Disappointingly no Kingfishers, Grey Wagtails, Goldcrests or Treecreepers were recorded by the Wildwatch group during the summer, though these are regular or occasional at other times of the year (Coal Tit young were seen in May). Some other species are surprisingly scarce at St Nicks, with Starlings and Pied Wagtails rarely seen, and not at all this summer.
At St Nicks a butterfly bonanza began at the start of July, and from then until the end of August we logged at least 10 species on most Wildwatch Walks, and 13 and 14 on two July Wednesdays. The summer total was 18 species with many in good numbers – a welcome contrast to last year’s poor totals.
Painted Lady was our star showing. This was a ‘Painted Lady Year’ – the first major influx of these migratory butterflies since 2009 – and in a few weeks in the summer an estimated half-million individuals (30 times as many as in 2018) crossed into Britain, reaching as far north as the Shetland Isles. We first spotted one at St Nicks on July 3rd, which also happened to be the date of the year’s first sighting of Large and Small Skippers, Meadow Browns and Ringlets. Skippers usually emerge some weeks apart, with the first Large Skippers seen in June, so their first appearance together is unusual. They continued in good numbers through July. Ringlets were abundant and Painted Ladies also showed well with up to a dozen individuals some weeks. For more about Painted Lady butterflies at St Nicks look for the ‘Spotlight’ on them in these blog pages.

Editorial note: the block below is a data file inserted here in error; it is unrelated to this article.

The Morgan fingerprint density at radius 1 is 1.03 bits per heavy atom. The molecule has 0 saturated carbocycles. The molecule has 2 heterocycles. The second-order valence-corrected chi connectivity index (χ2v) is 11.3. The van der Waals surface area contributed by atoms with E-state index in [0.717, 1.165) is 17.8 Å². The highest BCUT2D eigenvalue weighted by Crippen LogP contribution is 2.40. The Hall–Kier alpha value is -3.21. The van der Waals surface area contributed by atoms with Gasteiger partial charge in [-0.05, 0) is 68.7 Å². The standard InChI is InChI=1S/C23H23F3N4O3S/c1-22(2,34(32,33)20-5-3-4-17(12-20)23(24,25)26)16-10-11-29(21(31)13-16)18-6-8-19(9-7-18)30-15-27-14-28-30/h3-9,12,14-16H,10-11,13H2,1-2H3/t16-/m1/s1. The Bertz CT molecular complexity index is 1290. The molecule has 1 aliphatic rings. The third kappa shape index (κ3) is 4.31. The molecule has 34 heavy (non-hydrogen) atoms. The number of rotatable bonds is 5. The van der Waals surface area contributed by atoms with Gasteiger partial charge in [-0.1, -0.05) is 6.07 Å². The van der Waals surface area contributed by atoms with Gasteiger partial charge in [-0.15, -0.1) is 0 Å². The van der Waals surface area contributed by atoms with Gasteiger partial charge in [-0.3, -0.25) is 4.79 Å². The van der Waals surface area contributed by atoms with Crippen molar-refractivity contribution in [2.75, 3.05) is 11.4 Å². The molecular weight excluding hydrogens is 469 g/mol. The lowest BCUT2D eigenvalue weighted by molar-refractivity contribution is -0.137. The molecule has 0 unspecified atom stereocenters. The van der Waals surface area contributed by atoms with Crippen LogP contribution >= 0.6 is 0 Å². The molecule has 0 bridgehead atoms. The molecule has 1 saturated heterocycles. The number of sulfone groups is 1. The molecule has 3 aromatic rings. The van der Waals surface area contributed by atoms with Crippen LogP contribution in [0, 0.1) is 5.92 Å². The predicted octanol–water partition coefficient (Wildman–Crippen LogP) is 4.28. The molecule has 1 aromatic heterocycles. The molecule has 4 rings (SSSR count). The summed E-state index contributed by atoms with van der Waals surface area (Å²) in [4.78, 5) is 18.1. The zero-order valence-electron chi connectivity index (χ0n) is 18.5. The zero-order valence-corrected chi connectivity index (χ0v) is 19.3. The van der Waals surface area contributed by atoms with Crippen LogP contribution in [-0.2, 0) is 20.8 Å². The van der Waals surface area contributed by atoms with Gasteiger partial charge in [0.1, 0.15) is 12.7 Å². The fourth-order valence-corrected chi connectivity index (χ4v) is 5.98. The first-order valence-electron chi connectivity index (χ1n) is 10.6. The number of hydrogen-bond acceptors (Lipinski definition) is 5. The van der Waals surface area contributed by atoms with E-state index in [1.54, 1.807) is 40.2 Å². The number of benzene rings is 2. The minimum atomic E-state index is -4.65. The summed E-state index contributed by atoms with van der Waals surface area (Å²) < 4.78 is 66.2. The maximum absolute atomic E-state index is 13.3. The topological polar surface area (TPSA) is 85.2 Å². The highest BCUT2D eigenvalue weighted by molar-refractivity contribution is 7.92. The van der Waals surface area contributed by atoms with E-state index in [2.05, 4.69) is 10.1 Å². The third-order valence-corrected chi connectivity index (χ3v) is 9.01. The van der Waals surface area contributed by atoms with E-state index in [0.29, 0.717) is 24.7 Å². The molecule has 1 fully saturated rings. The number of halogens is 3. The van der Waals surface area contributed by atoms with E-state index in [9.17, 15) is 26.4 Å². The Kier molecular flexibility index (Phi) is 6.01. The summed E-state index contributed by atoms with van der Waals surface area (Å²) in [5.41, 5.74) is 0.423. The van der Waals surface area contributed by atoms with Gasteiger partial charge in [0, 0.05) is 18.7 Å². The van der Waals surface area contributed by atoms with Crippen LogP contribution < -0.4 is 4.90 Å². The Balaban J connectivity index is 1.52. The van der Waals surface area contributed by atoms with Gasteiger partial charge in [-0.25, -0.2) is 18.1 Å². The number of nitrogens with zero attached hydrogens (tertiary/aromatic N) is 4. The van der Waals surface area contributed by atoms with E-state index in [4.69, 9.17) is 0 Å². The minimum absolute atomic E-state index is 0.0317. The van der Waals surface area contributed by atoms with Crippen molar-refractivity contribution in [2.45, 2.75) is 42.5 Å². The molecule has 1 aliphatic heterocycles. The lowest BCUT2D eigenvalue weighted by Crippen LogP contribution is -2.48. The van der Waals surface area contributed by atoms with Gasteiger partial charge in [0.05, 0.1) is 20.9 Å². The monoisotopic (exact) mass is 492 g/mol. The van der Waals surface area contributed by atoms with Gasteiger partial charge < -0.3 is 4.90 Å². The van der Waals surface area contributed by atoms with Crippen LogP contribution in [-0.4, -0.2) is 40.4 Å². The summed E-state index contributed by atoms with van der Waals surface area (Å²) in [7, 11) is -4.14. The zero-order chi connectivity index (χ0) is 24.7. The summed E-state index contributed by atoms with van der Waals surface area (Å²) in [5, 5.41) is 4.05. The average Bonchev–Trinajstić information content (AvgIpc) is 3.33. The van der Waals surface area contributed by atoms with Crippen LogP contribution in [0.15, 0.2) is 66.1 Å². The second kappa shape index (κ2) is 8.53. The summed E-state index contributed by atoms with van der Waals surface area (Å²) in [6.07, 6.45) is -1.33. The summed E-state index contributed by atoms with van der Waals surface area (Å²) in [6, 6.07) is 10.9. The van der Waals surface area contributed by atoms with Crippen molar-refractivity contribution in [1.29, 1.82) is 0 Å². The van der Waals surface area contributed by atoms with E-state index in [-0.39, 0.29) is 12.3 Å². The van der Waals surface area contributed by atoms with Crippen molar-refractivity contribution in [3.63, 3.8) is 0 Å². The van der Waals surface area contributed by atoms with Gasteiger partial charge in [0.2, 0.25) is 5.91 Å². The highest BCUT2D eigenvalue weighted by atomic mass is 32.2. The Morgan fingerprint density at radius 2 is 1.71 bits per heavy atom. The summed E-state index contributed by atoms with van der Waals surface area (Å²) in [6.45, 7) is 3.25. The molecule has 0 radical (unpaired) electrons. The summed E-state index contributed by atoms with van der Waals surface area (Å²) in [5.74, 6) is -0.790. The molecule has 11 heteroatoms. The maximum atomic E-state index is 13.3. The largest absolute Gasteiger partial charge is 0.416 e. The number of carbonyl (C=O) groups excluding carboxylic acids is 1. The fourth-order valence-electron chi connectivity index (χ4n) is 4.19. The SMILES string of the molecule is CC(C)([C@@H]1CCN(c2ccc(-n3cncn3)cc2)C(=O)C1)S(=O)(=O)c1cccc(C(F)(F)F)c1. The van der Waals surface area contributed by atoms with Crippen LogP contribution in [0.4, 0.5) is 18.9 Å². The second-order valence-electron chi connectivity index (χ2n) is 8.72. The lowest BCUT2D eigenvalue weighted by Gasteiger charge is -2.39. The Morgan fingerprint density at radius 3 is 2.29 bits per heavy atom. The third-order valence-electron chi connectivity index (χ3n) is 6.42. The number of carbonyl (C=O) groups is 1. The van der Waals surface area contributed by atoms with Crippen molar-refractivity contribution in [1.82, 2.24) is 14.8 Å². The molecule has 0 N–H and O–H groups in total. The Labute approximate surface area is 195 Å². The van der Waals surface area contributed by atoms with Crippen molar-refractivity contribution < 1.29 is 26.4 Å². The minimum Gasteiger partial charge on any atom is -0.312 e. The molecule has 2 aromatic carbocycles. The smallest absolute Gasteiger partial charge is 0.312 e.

The first Gatekeeper logged was on 17th July, and these lively and attractive butterflies stayed with us in good numbers until the end of August. In addition to those already named above, our other species seen were Brimstone, Small, Large and Green-veined Whites, Small Copper, Common and Holly Blues, Red Admiral, Small Tortoiseshell, Peacock, Comma and Speckled Wood. The latter is our longest-staying butterfly, seen every month at St Nicks from early April to late October.
By contrast, Damselfly and Dragonfly numbers seemed lower than usual, perhaps partly owing to the low water level in the environment centre pond. Our usual Azure, Blue-tailed, Common Blue and Large Red Damselflies were present around the reserve, while of the dragonflies we recorded only Common Darter, Broad–bodied Chaser, Southern Hawker and (a new species for St Nicks) a single Migrant Hawker.